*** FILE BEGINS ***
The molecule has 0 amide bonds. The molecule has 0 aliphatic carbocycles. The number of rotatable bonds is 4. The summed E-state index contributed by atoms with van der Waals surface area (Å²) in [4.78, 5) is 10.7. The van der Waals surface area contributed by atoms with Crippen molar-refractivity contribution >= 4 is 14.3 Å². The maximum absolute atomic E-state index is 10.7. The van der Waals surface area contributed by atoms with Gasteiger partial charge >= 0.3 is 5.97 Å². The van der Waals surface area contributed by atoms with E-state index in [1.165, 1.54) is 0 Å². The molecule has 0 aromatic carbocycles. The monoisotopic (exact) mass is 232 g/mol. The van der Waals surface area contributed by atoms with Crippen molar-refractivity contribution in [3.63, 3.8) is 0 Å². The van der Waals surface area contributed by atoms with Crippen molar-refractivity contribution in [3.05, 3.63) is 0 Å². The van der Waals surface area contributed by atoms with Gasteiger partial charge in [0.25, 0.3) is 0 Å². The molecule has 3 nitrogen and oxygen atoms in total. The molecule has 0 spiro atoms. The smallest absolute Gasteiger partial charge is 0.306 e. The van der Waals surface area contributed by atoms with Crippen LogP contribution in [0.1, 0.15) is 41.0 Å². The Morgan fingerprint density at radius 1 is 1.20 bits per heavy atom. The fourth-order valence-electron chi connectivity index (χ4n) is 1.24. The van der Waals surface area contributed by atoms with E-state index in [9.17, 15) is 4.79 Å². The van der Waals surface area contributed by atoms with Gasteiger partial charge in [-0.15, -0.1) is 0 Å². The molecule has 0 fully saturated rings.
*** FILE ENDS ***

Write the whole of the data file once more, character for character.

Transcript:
The molecule has 0 amide bonds. The molecule has 0 aliphatic carbocycles. The number of rotatable bonds is 4. The summed E-state index contributed by atoms with van der Waals surface area (Å²) in [4.78, 5) is 10.7. The van der Waals surface area contributed by atoms with Crippen molar-refractivity contribution >= 4 is 14.3 Å². The maximum absolute atomic E-state index is 10.7. The van der Waals surface area contributed by atoms with Gasteiger partial charge >= 0.3 is 5.97 Å². The van der Waals surface area contributed by atoms with E-state index in [1.165, 1.54) is 0 Å². The molecule has 0 aromatic carbocycles. The monoisotopic (exact) mass is 232 g/mol. The van der Waals surface area contributed by atoms with Crippen molar-refractivity contribution in [3.63, 3.8) is 0 Å². The van der Waals surface area contributed by atoms with Crippen molar-refractivity contribution in [3.05, 3.63) is 0 Å². The van der Waals surface area contributed by atoms with Gasteiger partial charge in [0.25, 0.3) is 0 Å². The molecule has 3 nitrogen and oxygen atoms in total. The molecule has 0 spiro atoms. The smallest absolute Gasteiger partial charge is 0.306 e. The van der Waals surface area contributed by atoms with Crippen LogP contribution in [0.1, 0.15) is 41.0 Å². The Morgan fingerprint density at radius 1 is 1.20 bits per heavy atom. The fourth-order valence-electron chi connectivity index (χ4n) is 1.24. The van der Waals surface area contributed by atoms with E-state index in [9.17, 15) is 4.79 Å². The van der Waals surface area contributed by atoms with Gasteiger partial charge in [-0.15, -0.1) is 0 Å². The molecule has 0 fully saturated rings.